Project description:Background: Dipeptidyl peptidase-4 (DPP4), a cell surface protein, exhibits a crucial role in tumor biology and regulation of the immune system. We aim to study the impact of DPP4 inhibitors (DPP4i) in patients with prostate cancer (PRC), pancreatic cancer (PC) and breast cancer (BC). Methods: Using the SEER and Medicare linked database, we identified patients with PRC or PC or BC with coexisting type II diabetes mellitus between 2007 and 2015. Patients were classified into four groups: (1) not on either DPP4i or metformin (reference group), this group included patient that were on anti-diabetic agents other than metformin or DPP4i (2) metformin only, (3) DPP4i only, and (4) DPP4i along with metformin (combination group). Overall survival (OS) analyses were performed using SAS®, version 9.4. Results: We identified 15,330 patients with PRC, 5,359 patients with PC and 16,085 patients with BC. In PRC cohort, patients on DPP4i had significant survival advantage with HR 0.77 (95% CI: 0.64-0.93), P = 0.005 when compared to the reference group. Patients taking metformin also had significant OS benefit with HR 0.87 (95% CI: 0.81-0.93), P < 0.0001 when compared to the reference group. However, in BC cohort, OS did not favor the patients taking DPP4i with HR 1.07 (95% CI: 0.93-1.25, P = 0.33). Similarly, in PC cohort, OS was indifferent for the patients on DPP4i with HR 1.07 (95% CI: 0.93-1.24, P = 0.68). Upon subgroup analyses of PRC patients, the survival favored the group taking DPP4i, irrespective of stage, use of chemotherapy, androgen-deprivation therapy, and prostatectomy or radiation therapy. Conclusions: DPP4i seems to improve survival in PRC patients; however, not in PC or BC patients. While the exact mechanism involved remains to be elucidated, a prospective clinical trial would help to confirm these findings.
Project description:PURPOSE:Optimal treatment of patients diagnosed with de novo metastatic breast cancer limited to the mediastinum or sternum has never been delineated. Herein, we sought to determine the efficacy of multimodality treatment, including metastasis-directed radiation therapy, in curing patients with this presentation. METHODS AND MATERIALS:This is a single-institution retrospective cohort study of patients with de novo metastatic breast cancer treated from 2005 to 2014, with a 50-month median follow-up for the primary cohort. The primary patient cohort had metastasis limited to the mediastinum/sternum treated with curative intent (n = 35). We also included a cohort of patients with stage IIIC disease treated with curative intent (n = 244). Additional groups included a mediastinal/sternal palliative cohort (treatment did not include metastasis-directed radiation therapy; n = 14) and all other patients with de novo stage IV disease (palliative cohort; n = 1185). The primary study outcomes included locoregional recurrence-free survival (LRRFS), recurrence-free survival (RFS), and overall survival (OS), which were calculated using the Kaplan-Meier method. Cox multivariable models compared survival outcomes across treatment cohorts adjusted for molecular subtype, age, and race. RESULTS:For the mediastinal/sternal curative-intent cohort, 5-year LRRFS was 85%, RFS was 52%, and OS was 63%. After adjustment, there was no statistically significant difference in LRRFS (hazard ratio [HR], 0.39; 95% confidence interval [CI], 0.13-1.13; P = .08), RFS (HR, 0.87; 95% CI 0.50-1.49; P = .61), or OS (HR, 0.79; 95% CI 0.44-1.43; P = .44) between the stage IIIC cohort and the mediastinal/sternal curative-intent cohort (referent). In contrast, RFS was worse for the mediastinal/sternal palliative cohort (HR, 2.29; 95% CI 1.05-5.00; P = .04). OS was worst for the de novo stage IV palliative cohort (HR, 2.61; 95% CI 1.50-4.53; P < .001). CONCLUSIONS:For select patients presenting with breast cancer metastatic to the sternum and/or mediastinum, curative-intent treatment with chemotherapy, surgery, and radiation yields outcomes similar to those of stage IIIC disease and superior to de novo stage IV breast cancer treated with palliative intent.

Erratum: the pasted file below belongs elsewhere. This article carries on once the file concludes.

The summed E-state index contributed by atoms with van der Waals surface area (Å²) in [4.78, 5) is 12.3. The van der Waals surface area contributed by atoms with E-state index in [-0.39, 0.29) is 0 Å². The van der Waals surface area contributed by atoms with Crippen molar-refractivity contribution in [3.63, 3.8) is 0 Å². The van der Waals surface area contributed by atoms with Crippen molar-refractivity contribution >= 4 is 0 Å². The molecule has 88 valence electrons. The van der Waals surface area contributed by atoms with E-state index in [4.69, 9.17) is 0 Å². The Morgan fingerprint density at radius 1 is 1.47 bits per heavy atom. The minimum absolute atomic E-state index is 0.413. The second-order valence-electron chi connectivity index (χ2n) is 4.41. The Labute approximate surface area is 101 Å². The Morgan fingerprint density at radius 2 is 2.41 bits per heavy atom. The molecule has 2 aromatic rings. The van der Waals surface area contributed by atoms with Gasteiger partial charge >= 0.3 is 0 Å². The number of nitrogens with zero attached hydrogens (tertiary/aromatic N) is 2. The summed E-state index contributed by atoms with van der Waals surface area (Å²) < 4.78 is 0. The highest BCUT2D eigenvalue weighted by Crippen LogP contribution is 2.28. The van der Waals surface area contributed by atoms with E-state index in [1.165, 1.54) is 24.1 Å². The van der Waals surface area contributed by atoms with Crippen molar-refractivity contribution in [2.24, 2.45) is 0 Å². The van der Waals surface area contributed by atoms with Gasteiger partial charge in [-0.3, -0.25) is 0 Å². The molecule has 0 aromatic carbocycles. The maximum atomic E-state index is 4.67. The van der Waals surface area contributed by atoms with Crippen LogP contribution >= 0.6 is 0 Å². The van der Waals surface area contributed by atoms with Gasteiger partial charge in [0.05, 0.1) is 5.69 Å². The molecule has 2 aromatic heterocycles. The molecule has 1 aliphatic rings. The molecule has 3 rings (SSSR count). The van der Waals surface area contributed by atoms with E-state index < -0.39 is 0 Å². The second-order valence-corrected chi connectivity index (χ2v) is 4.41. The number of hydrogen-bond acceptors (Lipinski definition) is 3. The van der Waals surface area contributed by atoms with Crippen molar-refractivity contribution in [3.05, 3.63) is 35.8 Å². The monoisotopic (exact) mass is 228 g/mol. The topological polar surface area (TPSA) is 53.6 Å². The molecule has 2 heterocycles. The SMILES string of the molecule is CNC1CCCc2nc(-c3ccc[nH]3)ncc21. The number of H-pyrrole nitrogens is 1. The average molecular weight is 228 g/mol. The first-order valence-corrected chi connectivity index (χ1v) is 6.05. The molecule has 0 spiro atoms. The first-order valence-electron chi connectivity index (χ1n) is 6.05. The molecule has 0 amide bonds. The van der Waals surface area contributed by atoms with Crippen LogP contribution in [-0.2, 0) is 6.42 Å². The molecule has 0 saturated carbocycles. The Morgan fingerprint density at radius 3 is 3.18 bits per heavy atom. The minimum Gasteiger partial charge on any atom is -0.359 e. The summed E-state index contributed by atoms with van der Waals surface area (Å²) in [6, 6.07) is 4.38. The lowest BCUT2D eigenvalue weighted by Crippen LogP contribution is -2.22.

Project description:The optimal first-line palliative systemic treatment strategy for metastatic esophagogastric cancer is not well defined. The aim of our study was to explore real-world use of first-line systemic treatment in esophagogastric cancer and assess the effect of treatment strategy on overall survival (OS), time to failure (TTF) of first-line treatment and toxicity. We selected synchronous metastatic esophagogastric cancer patients treated with systemic therapy (2010-2016) from the nationwide Netherlands Cancer Registry (n = 2,204). Systemic treatment strategies were divided into monotherapy, doublet and triplet chemotherapy, and trastuzumab-containing regimens. Data on OS were available for all patients, on TTF for patients diagnosed from 2010 to 2015 (n = 1,700), and on toxicity for patients diagnosed from 2010 to 2014 (n = 1,221). OS and TTF were analyzed using multivariable Cox regression, with adjustment for relevant tumor and patient characteristics. Up to 45 different systemic treatment regimens were found to be administered, with a median TTF of 4.6 and OS of 7.5 months. Most patients (45%) were treated with doublet chemotherapy; 34% received triplets, 10% monotherapy and 10% a trastuzumab-containing regimen. The highest median OS was found in patients receiving a trastuzumab-containing regimen (11.9 months). Triplet chemotherapy showed equal survival rates compared to doublets (OS: HR 0.92, 95%CI 0.83-1.02; TTF: HR 0.92, 95%CI 0.82-1.04) but significantly more grade 3-5 toxicity than doublets (33% vs. 21%, respectively). In conclusion, heterogeneity of first-line palliative systemic treatment in metastatic esophagogastric cancer patients is striking. Based on our data, doublet chemotherapy is the preferred treatment strategy because of similar survival and less toxicity compared to triplets.